Ernst Troeltsch

Ernst Troeltsch.

Ernst Troeltsch (German: ; 17 February 1865, Haunstetten – 1 February 1923, Berlin) was a German Protestant theologian and writer on philosophy of religion and philosophy of history, and an influential figure in German thought before 1914, including as a member of the history of religions school. His work was a synthesis of a number of strands, drawing on Albrecht Ritschl, Max Weber's conception of sociology, and the Neo-Kantians of the Baden school.

His The Social Teachings of the Christian Church (two volume edition in translation by Harper Row, 1960) is a seminal work in this area.

Contents

  • Life 1
  • Thought 2
    • Christianity in crisis 2.1
  • Politics 3
  • Reception 4
  • References 5
  • Further reading 6
  • External links 7

Life

Troeltsch was born into a Lutheran family to a doctor but went to a Catholic school in a predominantly Catholic area before attending university in Erlangen and then Göttingen. His ordination in 1889 was followed in 1891 by a post teaching theology at Göttingen. In 1892, he moved on to teach at the University of Bonn; in 1894, he moved on again to Heidelberg University. Finally, in 1915, he transferred to teach at what is now the Humboldt University of Berlin where he took the title of professor of philosophy and civilization.[1]

Thought

Christianity in crisis

Throughout Troeltsch's life, he wrote frequently of his belief that changes in society posed a threat to Christian religion, that "the disenchantment of the world" as described by sociologist Max Weber was under way. At an academic conference that took place in 1896, following a paper on the doctrine of logos, Troeltsch responded by saying "Gentlemen, everything is tottering!"[2]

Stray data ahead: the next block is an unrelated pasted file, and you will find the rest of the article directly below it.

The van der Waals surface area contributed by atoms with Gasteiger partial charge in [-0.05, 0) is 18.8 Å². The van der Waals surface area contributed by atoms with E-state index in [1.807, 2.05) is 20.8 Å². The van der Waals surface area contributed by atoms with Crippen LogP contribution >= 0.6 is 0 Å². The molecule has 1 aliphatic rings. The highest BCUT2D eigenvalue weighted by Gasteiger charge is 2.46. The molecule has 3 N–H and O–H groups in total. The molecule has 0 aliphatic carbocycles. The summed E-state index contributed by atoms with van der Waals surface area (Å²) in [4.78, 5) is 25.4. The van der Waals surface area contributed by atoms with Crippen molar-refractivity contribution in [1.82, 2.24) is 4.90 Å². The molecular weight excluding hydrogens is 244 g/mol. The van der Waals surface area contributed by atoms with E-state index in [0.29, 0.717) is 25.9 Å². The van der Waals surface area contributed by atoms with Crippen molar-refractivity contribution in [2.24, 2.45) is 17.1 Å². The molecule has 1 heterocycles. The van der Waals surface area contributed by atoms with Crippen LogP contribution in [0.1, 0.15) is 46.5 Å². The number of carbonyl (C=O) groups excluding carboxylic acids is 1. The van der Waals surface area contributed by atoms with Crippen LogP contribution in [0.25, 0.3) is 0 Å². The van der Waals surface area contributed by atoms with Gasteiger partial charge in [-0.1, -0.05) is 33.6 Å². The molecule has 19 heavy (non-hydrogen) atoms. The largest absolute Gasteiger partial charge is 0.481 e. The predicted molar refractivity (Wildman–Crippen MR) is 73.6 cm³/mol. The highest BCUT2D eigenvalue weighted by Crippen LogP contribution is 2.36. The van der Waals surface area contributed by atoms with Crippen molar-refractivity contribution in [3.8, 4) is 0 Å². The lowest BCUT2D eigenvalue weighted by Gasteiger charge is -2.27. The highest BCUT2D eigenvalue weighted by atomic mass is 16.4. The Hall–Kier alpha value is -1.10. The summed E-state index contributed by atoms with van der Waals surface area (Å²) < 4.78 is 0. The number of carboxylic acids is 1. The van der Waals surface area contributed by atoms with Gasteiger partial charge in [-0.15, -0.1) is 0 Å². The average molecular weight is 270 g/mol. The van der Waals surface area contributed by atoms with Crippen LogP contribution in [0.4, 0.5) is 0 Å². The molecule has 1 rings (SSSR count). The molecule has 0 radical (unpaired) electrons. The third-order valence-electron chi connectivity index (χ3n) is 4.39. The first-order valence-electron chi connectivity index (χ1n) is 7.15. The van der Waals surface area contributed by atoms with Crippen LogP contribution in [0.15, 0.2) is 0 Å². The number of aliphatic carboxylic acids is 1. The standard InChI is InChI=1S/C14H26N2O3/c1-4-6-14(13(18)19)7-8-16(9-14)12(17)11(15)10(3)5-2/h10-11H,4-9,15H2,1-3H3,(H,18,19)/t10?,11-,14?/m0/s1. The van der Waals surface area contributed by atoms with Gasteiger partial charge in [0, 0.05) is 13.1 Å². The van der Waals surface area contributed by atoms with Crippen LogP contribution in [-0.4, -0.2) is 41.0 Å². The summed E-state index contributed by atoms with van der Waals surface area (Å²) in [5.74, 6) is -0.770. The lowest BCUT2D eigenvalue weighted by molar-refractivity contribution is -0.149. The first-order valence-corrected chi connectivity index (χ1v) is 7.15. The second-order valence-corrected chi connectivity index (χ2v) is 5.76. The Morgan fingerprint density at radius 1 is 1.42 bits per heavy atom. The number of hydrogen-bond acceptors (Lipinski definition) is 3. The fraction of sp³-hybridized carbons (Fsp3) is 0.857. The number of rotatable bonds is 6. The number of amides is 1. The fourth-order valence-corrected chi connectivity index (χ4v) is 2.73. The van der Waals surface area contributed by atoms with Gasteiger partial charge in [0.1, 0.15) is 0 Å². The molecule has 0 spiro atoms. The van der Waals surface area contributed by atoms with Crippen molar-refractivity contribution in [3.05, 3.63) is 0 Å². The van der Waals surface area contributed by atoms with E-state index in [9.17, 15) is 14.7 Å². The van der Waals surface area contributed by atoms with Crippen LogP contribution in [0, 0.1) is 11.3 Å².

Troeltsch sought to explain the decline of religion in the modern era through a description of the historical evolution of the role of religion in society, describing European civilisation as having three periods: ancient, medieval and modern. Troeltsch's understanding of the border between the medieval and modern periods is revisionary: instead of claiming that modernity starts with the rise of Protestantism, Troeltsch argues that early Protestantism should be understood as a continuation of the medieval period. The modern period starts much later on this account—it was later, in the seventeenth century that the modern period truly began. The Renaissance in Italy—as well as the scientific revolution—planted the seeds for the arrival of the modern period, and Protestantism delayed rather than heralded its onset. Protestantism, Troeltsch argued, was "in the first place, simply a modification of Catholicism, in which the Catholic formulation of the problems was retained, while a different answer was given to them".[3] Troeltsch saw this distinction between early and late (or "neo-") Protestantism as "the presupposition for any historical understanding of Protestantism".[4]

Politics

Troeltsch was politically liberal and served as a member of the Parliament of the Grand Duchy of Baden. In 1918 he joined the German Democratic Party (DDP). He was strongly supportive of Germany's role in World War I: "Yesterday we took up arms. Listen to the ethos that resounds in the splendor of heroism: To your weapons, To your weapons!"[5]

Reception

In the immediate aftermath of Troeltsch's death, his work was considered passé and irrelevant. This was part of a wider rejection of liberal thought with the rise of Neo-Orthodoxy in Protestant theology, especially with the prominence of Karl Barth in the German speaking world. From 1960 onwards though, Troeltsch's thought has seen a revival of interest in academic circles with a variety of books being published on Troeltsch's theological and sociological work.[6]

References

  1. ^
  2. ^
  3. ^ Quoted in Rubanowice, p. 21, from Protestantism and Progress (translated by W. Montgomery, 1958), p. 59. Original title: Die Bedeutung des Protestantismus für die Entstehung de modernen Welt.
  4. ^ Quoted in
  5. ^
  6. ^

Further reading

  • Nix, Jr., Echol. Ernst Troeltsch and Comparative Theology (Peter Lang Publishing; 2010) 247 pages; a study of Troeltsch and the contemporary American philosopher and theologian Robert Neville (b. 1939).

External links